The Collective Living Trend
Increasingly evident is the millennia’s shift in values towards ownership. Whether it is co-working spaces, time share holidays or shared-cab services, the emphasis is on flexibility and sense of community.
More and more people are moving to cities and want to own less. But, traditional residential real-estate has always been designed around creating homes for families that require a private space with a kitchen and living room. With the increasing property prices, this design makes real-estate unaffordable for the urban millennial. The Co-living space, often termed as modern equivalent of boarding house is blurring the lines between private and social residential.
PodShare was founded in 2012 as a response to Los Angeles’ affordable housing crisis. In Syracuse, New York, Commonspace is following a somewhat similar residential model and WeLivefrom the founders of WeWork, recently opened its first living spaces in Washington D.C. and New York City. Developers like PMG too is building 3,500 units in Chicago, Brooklyn, and Miami, featuring smaller living spaces and more shared space.Be it affordable accommodation without compromising on amenities or getting acquainted in a new city, the temporary landing pad or home-like setup, co-living spaces have come across as the best solution.
This new trend has hit the Indian metropolitan cities as well. According to Viral Chhajer, Co-founder & CEO of Stay Abode, one of the providers of co-living residences, close to 44% of the urban millennial admit to feeling lonely at some point or the other when they move to a new city. Co-living spaces in India are perfect solutions to these complex problems.For instance, StayAbode has a host of interest-based socializing spaces in their properties to build a strong community. He added, “Co-living spaces fully utilize all spaces in the building – like corridors, parking spaces and any extra space and convert them into usable areas for recreation. This focus on space utilization and creating more shared spaces over private spaces allows us to create a cost efficiency which makes these spaces more affordable for the residents.”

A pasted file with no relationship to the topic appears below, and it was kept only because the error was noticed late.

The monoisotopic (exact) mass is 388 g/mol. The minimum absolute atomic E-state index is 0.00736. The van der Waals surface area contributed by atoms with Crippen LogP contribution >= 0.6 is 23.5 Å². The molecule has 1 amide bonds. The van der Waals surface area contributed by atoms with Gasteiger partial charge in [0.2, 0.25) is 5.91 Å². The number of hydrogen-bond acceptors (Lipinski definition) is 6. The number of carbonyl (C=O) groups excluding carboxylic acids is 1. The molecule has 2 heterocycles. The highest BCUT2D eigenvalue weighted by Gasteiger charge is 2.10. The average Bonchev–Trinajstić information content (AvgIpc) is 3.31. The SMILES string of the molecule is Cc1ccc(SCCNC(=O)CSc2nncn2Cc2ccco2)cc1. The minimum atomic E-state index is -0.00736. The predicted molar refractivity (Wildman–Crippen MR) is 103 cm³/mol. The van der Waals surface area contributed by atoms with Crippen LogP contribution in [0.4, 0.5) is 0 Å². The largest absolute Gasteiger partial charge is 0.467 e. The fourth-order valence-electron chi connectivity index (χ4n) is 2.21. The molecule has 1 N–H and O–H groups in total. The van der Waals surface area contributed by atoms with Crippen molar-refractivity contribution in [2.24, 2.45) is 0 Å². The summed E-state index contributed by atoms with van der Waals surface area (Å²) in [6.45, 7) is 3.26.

“The rental residential market is pegged at over $25Bn in India and with the lack of a single brand with substantial market share, the market is ripe for disruption. We’re riding at the back of a scalable technology solution and unique product innovations that’ll allow us to capture significant market share in this space.”Viral Chhajer
The appeal of co-living lies in the community living it offers to the professionals or students living away from families. The fully furnished accommodations with cleaning services, high-speed Wi-Fi, on-site laundry, etc. are the added attractions. Currently, for the millennial, renting an apartment is not only about the living space or facilities but also about the safety, neighbours and social interaction. Thus, some co-living space providers also offer amenities like, gymnasium, swimming pool, co-working areas and organize periodical parties for the residents. CoLive.in is a women’s only co-living space that provides services like Zumba dance classes, self-defence training and exclusive female fitness trainer on demand.
Can Co-Living Work?